Discovery Communications' interest in acquiring Scripps Networks Interactive is the latest indication that in the cable business, the bigger the better.
Discovery's interest in a bid was first reported on Tuesday by Variety, the Hollywood trade magazine. Both Discovery and Scripps declined to comment.
For Discovery, the end game would be more cable channels that it can use to extract additional cash from distributors like Comcast and DirecTV. "Discovery simply has the boots on the ground and negotiating muscle to ramp growth," Matthew Harrigan, a Wunderlich Securities analyst, wrote in a note to investors on Wednesday.
Other analysts were more skeptical about Discovery's ability to use Scripps to win higher subscriber fees for its cable channels. "If anything, the combination has potential internationally where [Scripps] just recently made inroads," said the widely-respected media analyst Michael Nathanson of MoffettNathanson in a blog post Wednesday morning.
Discovery and Scripps have a lot in common: they're both leaders in nonfiction cable television and they're both trying to expand outside the United States. To date, Discovery has made a lot more progress overseas than Scripps has.
Discovery's list of cable channels includes the Discovery channel, TLC, Animal Planet, Investigation Discovery, and Oprah Winfrey's OWN.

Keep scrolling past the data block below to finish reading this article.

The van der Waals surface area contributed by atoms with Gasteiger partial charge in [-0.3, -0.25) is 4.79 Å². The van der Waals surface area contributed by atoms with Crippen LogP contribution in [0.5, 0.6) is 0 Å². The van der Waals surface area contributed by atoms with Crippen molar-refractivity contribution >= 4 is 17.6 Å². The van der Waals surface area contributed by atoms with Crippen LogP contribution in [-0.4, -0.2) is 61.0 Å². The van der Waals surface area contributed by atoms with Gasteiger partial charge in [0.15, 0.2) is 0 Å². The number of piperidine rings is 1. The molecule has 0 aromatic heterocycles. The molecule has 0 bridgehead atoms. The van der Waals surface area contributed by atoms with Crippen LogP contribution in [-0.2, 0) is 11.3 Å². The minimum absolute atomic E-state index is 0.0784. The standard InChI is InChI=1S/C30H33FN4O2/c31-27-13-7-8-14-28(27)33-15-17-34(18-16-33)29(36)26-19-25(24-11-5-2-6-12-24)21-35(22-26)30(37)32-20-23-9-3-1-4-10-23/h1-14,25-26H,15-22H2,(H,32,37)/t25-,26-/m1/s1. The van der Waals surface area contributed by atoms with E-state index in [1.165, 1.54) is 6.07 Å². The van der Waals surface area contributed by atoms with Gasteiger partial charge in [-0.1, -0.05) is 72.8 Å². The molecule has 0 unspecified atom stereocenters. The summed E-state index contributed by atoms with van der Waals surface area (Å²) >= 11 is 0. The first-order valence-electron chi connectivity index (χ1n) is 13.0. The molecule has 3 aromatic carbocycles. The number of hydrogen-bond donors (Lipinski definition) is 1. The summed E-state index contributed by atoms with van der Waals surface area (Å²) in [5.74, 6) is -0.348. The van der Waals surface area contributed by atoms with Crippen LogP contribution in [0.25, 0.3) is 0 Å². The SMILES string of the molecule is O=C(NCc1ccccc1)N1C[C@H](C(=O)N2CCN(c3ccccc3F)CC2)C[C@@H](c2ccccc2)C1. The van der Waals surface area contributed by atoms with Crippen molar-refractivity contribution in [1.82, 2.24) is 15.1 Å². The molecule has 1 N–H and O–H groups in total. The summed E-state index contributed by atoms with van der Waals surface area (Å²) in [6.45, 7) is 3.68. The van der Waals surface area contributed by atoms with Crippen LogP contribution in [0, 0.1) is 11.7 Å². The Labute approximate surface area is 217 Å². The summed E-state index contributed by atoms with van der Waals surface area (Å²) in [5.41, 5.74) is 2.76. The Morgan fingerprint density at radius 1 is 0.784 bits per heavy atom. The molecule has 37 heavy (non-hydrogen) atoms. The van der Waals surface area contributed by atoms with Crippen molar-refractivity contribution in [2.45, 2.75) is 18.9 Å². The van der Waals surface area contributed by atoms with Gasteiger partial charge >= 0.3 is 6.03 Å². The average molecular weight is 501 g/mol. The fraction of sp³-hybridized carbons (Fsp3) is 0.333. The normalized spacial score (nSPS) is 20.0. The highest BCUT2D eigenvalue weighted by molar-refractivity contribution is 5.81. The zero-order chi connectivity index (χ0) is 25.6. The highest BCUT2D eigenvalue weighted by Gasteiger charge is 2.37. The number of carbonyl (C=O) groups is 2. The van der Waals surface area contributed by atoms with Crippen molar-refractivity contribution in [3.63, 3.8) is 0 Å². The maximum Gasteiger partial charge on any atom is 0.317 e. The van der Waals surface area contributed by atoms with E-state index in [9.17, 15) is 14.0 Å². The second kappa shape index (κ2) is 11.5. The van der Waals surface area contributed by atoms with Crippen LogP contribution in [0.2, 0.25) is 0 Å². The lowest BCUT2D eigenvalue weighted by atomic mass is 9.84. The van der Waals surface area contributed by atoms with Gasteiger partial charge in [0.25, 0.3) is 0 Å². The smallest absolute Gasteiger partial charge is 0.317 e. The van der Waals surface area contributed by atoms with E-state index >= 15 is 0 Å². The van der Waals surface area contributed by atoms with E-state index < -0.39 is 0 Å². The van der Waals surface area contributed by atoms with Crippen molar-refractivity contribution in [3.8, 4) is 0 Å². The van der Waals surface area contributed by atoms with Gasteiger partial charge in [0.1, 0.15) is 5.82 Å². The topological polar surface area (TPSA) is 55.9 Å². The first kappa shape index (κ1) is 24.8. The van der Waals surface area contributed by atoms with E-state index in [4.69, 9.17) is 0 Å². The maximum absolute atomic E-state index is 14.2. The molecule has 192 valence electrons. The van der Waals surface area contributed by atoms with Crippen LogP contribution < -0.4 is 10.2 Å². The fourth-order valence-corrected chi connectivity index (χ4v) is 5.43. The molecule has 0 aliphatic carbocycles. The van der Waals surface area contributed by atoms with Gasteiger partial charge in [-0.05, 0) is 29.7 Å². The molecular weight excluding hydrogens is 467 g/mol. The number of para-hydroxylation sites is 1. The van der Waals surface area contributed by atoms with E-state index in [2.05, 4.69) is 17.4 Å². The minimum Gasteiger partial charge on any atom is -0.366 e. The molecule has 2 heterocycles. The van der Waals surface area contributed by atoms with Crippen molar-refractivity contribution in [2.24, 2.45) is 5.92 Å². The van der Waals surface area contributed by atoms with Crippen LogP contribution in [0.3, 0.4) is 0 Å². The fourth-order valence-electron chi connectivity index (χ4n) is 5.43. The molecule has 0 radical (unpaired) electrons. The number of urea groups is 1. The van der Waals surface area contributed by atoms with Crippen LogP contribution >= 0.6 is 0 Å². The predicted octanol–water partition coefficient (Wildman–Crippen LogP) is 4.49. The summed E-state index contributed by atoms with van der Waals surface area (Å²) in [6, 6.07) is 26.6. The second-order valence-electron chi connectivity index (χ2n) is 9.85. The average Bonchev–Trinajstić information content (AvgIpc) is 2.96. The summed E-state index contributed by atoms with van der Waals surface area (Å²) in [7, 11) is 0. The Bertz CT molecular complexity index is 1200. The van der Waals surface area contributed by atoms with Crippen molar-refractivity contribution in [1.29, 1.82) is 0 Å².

Scripps' list includes the Food Network, HGTV, DIY Network, the Travel Channel, and a number of lifestyle Web sites.
Nathanson added that there are potential cost synergies in "ad sales, affiliate sales, international and digital ventures, corporate overhead and public company costs."
The deal may never materialize, of course. Or it may end up happening between Scripps and another major media company.
Discovery ( and several of its competitors have inquired about buying Scripps in the past with nothing to show for it. )
Stock in Scripps Networks ( was up nearly 7% Wednesday afternoon. )
Nathanson wrote that in the long term, he and his colleagues do believe that consolidation among channel owners like Scripps, Discovery and AMC Networks (who are among the biggest channel owners in the U.S., but are not in the top tier of Disney, NBCUniversal and the parent company of CNNMoney, Time Warner) makes sense, particularly given the forecasts for consolidation on the distribution side of the business.